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This is my first post here.

I am studying the following article: https://arxiv.org/abs/1901.03574.

On Page 5, Sec 3.1, the authors are presenting their results they obtained via Isochrone fitting to the CMD of the two GCs being discussed. My questions are:

  1. How can I find out the distance modulus and the Total extinction $A_{F606W}$ from just the fitting? I know that Isochrone fitting is done when we need to estimate the age. In order to fit, we need to move the Isochrone both vertically (Distance modulus?) and horizontally (Color excess/Reddening/Extinction?). Is my understanding correct?

  2. How do they convert the Reddening in filters to reddening in B-V? What is the technical details/physics of it?

  3. What is the role of the Extinction law in getting these numbers?

  4. In the end, they calculate the distance, which is simple once we get the distance modulus. Why is it the distance from the Sun? Did we assume a heliocentric coordinate system somewhere?

Thank You.

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  1. The isochrones are not straight lines in the CMD. Extinction moves the stars both redward (right) as well as fainter (down) in the CMD. The vertical shift (the extinction $A$) is calculated from the horizontal shift (the reddening) using an extinction law. (e.g. $A_V = 3.1 E(B-V)$). The effects of extinction and distance (which only moves the stars vertically) can therefore be separated. In the case of the paper referred to, the globular clusters have a horizontal branch and a giant branch. The horizontal branch is almost ...horizontal and the giant branch is almost vertical. This enables the authors to be independently sensitive to a vertical and horizontal shift of the model isochrones, as described above.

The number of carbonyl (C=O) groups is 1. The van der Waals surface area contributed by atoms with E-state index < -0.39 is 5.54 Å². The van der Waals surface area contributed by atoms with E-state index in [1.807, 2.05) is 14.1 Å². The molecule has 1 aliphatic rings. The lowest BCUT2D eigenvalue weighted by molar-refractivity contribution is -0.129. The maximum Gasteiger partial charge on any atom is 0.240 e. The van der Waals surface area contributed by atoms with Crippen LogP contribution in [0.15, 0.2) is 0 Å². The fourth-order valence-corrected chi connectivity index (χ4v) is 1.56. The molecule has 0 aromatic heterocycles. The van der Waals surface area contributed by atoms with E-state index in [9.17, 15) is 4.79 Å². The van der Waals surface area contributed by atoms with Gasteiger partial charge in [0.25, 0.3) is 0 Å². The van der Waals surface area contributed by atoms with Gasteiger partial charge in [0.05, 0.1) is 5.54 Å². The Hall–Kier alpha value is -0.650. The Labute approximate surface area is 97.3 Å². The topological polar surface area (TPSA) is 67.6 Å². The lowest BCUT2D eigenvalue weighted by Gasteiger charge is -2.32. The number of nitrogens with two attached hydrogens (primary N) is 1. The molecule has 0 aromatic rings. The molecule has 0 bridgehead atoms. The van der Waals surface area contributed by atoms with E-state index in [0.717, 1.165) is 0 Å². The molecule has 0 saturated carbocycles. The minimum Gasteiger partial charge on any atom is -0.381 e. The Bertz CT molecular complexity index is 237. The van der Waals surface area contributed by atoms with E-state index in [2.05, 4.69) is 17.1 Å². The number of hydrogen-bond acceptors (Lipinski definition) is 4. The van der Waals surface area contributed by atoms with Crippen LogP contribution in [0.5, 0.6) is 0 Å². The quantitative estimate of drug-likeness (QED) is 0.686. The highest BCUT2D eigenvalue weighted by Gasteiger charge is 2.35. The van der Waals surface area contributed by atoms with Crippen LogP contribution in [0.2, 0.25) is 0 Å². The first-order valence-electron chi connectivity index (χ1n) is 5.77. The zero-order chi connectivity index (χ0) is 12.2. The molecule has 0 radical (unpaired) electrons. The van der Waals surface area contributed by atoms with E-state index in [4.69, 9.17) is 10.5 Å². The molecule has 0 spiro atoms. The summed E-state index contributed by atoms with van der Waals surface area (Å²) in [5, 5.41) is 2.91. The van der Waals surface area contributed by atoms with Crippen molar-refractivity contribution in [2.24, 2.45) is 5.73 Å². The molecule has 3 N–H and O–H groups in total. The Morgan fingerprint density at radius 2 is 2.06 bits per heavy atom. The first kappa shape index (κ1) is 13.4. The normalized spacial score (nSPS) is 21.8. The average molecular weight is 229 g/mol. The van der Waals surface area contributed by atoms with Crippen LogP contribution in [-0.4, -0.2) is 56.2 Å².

2. +3. There are simple conversion factors published in several papers. Extinction is wavelength dependent, so the spectrum of a star is attenuated in a wavelength dependent way The reddening in any colour (e.g. E(B-V)) is just the difference in extinction at the two wavelengths (well it needs to be integrated over the photometric bands) i.e. $A_B - A_V$. These differences in extinction coefficients can be calculated for any pair of bands. They depend on the wavelength dependence of extinction, aka the extinction law, but also on the intrinsic spectrum of the star (which is frequently ignored). Extinction laws can be empirically determined by observing stars with a known intrinsic spectrum.

'4. Does it matter? Have you compared a parsec with an astronomical unit?

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  • $\begingroup$ Re-1. If I understand you correctly, in fitting the isochrone, the redward shift due to extinction will be exactly the horizontal shift (average) of the fitted isochrone from the original one. But since both extinction and distance moves the stars vertically, how can I separate these two? Sorry if the questions are too basic, I am new to this. $\endgroup$ – Razor Feb 2 '19 at 0:51
  • $\begingroup$ @Razor see edit. Because the vertical shift due to extinction is a fixed multiple of the horizontal reddening shift. They are not independent. So the amount of horizontal shift required tells you what proportion of the required vertical shift is due to extinction. $\endgroup$ – Rob Jeffries Feb 2 '19 at 7:44

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